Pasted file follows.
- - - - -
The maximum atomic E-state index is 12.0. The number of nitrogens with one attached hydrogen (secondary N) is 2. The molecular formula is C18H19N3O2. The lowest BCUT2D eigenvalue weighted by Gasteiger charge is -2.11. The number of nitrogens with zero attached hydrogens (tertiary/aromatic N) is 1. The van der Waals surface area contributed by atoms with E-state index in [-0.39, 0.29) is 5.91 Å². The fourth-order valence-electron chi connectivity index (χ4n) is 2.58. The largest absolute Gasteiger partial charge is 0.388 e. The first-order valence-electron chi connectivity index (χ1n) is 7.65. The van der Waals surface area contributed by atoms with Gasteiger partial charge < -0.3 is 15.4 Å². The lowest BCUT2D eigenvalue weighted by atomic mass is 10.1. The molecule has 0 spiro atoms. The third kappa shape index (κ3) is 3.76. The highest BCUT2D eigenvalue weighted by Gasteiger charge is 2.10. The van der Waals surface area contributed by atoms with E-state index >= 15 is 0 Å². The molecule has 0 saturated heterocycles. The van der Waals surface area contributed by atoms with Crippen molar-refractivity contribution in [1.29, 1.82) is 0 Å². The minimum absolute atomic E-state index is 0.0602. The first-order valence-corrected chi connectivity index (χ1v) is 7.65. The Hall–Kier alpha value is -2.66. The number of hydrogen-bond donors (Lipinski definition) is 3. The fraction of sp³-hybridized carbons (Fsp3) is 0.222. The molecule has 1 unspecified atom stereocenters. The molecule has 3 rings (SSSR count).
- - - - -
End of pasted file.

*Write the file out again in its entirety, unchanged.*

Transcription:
The maximum atomic E-state index is 12.0. The number of nitrogens with one attached hydrogen (secondary N) is 2. The molecular formula is C18H19N3O2. The lowest BCUT2D eigenvalue weighted by Gasteiger charge is -2.11. The number of nitrogens with zero attached hydrogens (tertiary/aromatic N) is 1. The van der Waals surface area contributed by atoms with E-state index in [-0.39, 0.29) is 5.91 Å². The fourth-order valence-electron chi connectivity index (χ4n) is 2.58. The largest absolute Gasteiger partial charge is 0.388 e. The first-order valence-electron chi connectivity index (χ1n) is 7.65. The van der Waals surface area contributed by atoms with Gasteiger partial charge < -0.3 is 15.4 Å². The lowest BCUT2D eigenvalue weighted by atomic mass is 10.1. The molecule has 0 spiro atoms. The third kappa shape index (κ3) is 3.76. The highest BCUT2D eigenvalue weighted by Gasteiger charge is 2.10. The van der Waals surface area contributed by atoms with E-state index >= 15 is 0 Å². The molecule has 0 saturated heterocycles. The van der Waals surface area contributed by atoms with Crippen molar-refractivity contribution in [1.29, 1.82) is 0 Å². The minimum absolute atomic E-state index is 0.0602. The first-order valence-corrected chi connectivity index (χ1v) is 7.65. The Hall–Kier alpha value is -2.66. The number of hydrogen-bond donors (Lipinski definition) is 3. The fraction of sp³-hybridized carbons (Fsp3) is 0.222. The molecule has 1 unspecified atom stereocenters. The molecule has 3 rings (SSSR count).